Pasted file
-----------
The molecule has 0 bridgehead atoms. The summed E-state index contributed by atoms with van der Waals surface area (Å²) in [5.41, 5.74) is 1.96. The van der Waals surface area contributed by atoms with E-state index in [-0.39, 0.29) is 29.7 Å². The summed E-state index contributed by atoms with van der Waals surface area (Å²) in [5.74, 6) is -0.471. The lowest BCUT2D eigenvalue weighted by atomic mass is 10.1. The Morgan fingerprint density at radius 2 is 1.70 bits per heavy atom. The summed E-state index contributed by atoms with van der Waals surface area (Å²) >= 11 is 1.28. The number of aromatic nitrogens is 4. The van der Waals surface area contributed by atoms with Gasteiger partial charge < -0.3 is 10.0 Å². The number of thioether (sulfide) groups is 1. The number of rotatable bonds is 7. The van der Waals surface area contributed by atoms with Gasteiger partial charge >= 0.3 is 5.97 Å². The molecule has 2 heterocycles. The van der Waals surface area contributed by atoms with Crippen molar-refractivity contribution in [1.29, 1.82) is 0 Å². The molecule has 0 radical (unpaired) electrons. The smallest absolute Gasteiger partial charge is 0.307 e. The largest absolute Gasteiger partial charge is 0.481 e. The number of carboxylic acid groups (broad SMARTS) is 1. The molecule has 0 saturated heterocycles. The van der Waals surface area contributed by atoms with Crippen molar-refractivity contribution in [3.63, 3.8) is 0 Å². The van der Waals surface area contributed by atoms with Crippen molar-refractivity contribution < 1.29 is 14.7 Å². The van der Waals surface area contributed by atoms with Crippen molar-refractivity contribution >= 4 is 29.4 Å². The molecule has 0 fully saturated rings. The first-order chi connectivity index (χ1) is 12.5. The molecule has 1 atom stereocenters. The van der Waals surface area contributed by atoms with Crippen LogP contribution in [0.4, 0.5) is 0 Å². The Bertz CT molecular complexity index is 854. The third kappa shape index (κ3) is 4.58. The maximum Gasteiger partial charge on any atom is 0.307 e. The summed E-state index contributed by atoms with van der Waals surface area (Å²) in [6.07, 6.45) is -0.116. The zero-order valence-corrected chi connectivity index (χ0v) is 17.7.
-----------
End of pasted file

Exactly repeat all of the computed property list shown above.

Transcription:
The molecule has 0 bridgehead atoms. The summed E-state index contributed by atoms with van der Waals surface area (Å²) in [5.41, 5.74) is 1.96. The van der Waals surface area contributed by atoms with E-state index in [-0.39, 0.29) is 29.7 Å². The summed E-state index contributed by atoms with van der Waals surface area (Å²) in [5.74, 6) is -0.471. The lowest BCUT2D eigenvalue weighted by atomic mass is 10.1. The Morgan fingerprint density at radius 2 is 1.70 bits per heavy atom. The summed E-state index contributed by atoms with van der Waals surface area (Å²) >= 11 is 1.28. The number of aromatic nitrogens is 4. The van der Waals surface area contributed by atoms with Gasteiger partial charge < -0.3 is 10.0 Å². The number of thioether (sulfide) groups is 1. The number of rotatable bonds is 7. The van der Waals surface area contributed by atoms with Gasteiger partial charge >= 0.3 is 5.97 Å². The molecule has 2 heterocycles. The van der Waals surface area contributed by atoms with Crippen molar-refractivity contribution in [1.29, 1.82) is 0 Å². The molecule has 0 radical (unpaired) electrons. The smallest absolute Gasteiger partial charge is 0.307 e. The largest absolute Gasteiger partial charge is 0.481 e. The number of carboxylic acid groups (broad SMARTS) is 1. The molecule has 0 saturated heterocycles. The van der Waals surface area contributed by atoms with Crippen molar-refractivity contribution in [3.63, 3.8) is 0 Å². The van der Waals surface area contributed by atoms with Crippen molar-refractivity contribution < 1.29 is 14.7 Å². The van der Waals surface area contributed by atoms with Crippen molar-refractivity contribution >= 4 is 29.4 Å². The molecule has 0 fully saturated rings. The first-order chi connectivity index (χ1) is 12.5. The molecule has 1 atom stereocenters. The van der Waals surface area contributed by atoms with Crippen LogP contribution in [0.4, 0.5) is 0 Å². The Bertz CT molecular complexity index is 854. The third kappa shape index (κ3) is 4.58. The maximum Gasteiger partial charge on any atom is 0.307 e. The summed E-state index contributed by atoms with van der Waals surface area (Å²) in [6.07, 6.45) is -0.116. The zero-order valence-corrected chi connectivity index (χ0v) is 17.7.